Book pirates have hijacked PDF files of my books (and many others) and are selling them on line. In my case, the only way they could have gotten these files is from Createspace or KDP.
    Neither of them seem very concerned.

    • Nate

      Are you sure they actually have the file?

      The reason I ask is that most of the time those sites claim to have a PDf but are actually running a phishing scam on their “customers”. The sites are using the appearance of having your ebook as bait so they can get someone’s credit card, which can then be sold online.

  3. Jill Engledow

    I have a different problem: I found my book cover and back-cover copy on a website I’d never heard of, for sale about $1.50 more than the CreateSpace price. How did it get there? The site (jet.com) says they “trust” their sellers and protect them, so won’t give me contact info for the seller and don’t see to care that this is unethical. I confess, I make so little on that book that I haven’t pushed hard enough to get to the bottom of it, but I think I’ll contact CreateSpace now.

  4. Amber Polo

    I’m confused. I thought all the payments are now being made through KDP since print books are moved from Create Space.

    • Bill Peschel

      When I checked my account on CreateSpace, it still had $1.30 in it. I can only hope they’ll pay me later this month.

      I think that there’s also people with books still in CreateSpace that haven’t moved them over yet.

    • Nate

      This surprised me too, Amber. But I guess Amazon still hasn’t moved everyone over to KDP print, and accounts are still being hacked.

    • Nate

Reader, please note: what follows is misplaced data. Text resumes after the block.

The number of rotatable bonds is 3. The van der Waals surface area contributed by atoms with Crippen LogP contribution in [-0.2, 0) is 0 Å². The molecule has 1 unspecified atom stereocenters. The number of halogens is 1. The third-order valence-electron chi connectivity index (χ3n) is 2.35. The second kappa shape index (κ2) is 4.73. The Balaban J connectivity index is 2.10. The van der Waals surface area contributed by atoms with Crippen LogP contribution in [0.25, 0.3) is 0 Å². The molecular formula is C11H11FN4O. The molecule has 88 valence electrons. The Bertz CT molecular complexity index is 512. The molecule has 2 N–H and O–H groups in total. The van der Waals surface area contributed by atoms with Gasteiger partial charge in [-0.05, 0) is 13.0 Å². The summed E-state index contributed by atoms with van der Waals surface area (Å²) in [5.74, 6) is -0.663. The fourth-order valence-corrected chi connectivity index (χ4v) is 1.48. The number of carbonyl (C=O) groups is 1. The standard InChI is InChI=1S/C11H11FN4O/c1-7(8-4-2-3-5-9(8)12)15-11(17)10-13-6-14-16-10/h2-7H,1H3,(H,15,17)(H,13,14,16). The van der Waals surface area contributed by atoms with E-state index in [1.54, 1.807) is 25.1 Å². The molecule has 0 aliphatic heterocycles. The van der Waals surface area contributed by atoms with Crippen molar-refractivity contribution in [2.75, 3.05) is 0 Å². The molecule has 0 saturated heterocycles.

5. Bill Peschel

    It didn’t occur to me until I went over there to change the information, but here’s what you can also do while you’re at CreateSpace:

    Remove your credit card information. If you’re books are not there, you won’t be ordering any more books, so why leave the information there? Deleting it is easy.
    I went online to a strong random password generator and found a 16-letter combination.
    I double-checked the banking information, as you recommended.
    Best of all, I downloaded all the reports of payments and sales. I don’t know if I’ll need them, but it did tell me how many of each book they sold and how much I was paid for them. Once they take the site online, it’s gone!

    • Nate

      Great advice, Bill!

  6. Michael W. Perry

    Quote: It is not clear at this time how the hackers are gaining access. At least one author said they used a complex and unique password on their Createspace account, and yet they were still hacked.

    That is disturbing. Mostly likely, there’s a Createspace insider leaking these passwords or Createspace staff are so ill-trained they fall for social engineering hacks.

    “Social engineering is the art of getting people to give you the information you are seeking, rather than breaking into a system to get it. Among the most sought after bits of information is the username and password.”


    As that article suggests, it is also possible that the person mentioned used that difficult password at multiple sites. That’s why it is a good idea to use apps that make it easier to have a separate password for every website you use.